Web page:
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Feeding a Toothless Cushings Pony

Senior pony eating hay in a pasture

Feeding a toothless senior pony with Cushing's presents particular challenges. First, let's discuss feeding Cushing's horses and seniors that lack teeth.

Cushing's disease, also known as pituitary pars intermedia dysfunction (PPID), is a hormonal disorder that affects older horses. It is caused by a tumor in the pituitary gland that leads to an overproduction of the hormone cortisol, which regulates the horse's metabolism, immune system, and response to stress.

Symptoms of Cushing's disease in horses include a long, shaggy haircoat that does not shed properly, excessive thirst and urination, recurrent infections, muscle wasting, and a pot-bellied appearance. The disease can also affect a horse's hooves, causing them to become brittle and crack easily.

Diagnosing Cushing's disease involves a combination of physical examination, laboratory tests, and imaging studies. There is no cure for Cushing's disease, but horses can be managed with medication and dietary changes. It is important to diagnose and treat Cushing's disease as early as possible, as it can lead to serious health problems if left unchecked. Early diagnosis and treatment can help improve a horse's quality of life and extend its lifespan.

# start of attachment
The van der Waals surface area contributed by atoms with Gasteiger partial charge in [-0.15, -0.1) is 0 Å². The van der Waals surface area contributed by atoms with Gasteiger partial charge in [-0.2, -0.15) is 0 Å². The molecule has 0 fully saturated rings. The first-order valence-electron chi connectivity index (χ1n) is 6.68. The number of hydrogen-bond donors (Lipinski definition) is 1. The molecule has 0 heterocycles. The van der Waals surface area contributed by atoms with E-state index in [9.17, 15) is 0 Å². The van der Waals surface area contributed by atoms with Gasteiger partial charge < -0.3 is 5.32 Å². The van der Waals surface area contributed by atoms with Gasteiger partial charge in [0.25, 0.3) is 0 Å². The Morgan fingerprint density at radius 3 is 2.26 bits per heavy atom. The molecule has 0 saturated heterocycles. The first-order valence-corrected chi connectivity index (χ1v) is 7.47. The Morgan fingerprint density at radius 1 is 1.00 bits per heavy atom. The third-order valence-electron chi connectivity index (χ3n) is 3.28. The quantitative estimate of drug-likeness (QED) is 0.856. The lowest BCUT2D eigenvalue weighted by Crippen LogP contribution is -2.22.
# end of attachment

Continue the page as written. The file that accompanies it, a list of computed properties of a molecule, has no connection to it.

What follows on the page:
For Cushing's horses, we recommend a diet based on low sugar forage. If grain needs to be added to the diet, complete feeds can be beneficial. Some horses with Cushing's may also benefit from dietary supplements that support healthy insulin function and liver function such as vitamin E, chromium, and magnesium.

As for horses without teeth or elderly horses that have lost most of their teeth: these horses have difficulty chewing and digesting regular horse feed. To make sure these horses get the nutrition they need, it's important to choose feeds that are easy to eat and digest. Some options include makes soaked mashes with hay cubes, pellets, senior feeds, beet pulp, and rice bran.

Feeding Cushings ponies or horses with no teeth can be particularly difficult. Soaked hay cubes are your best bet but rice bran can also help.


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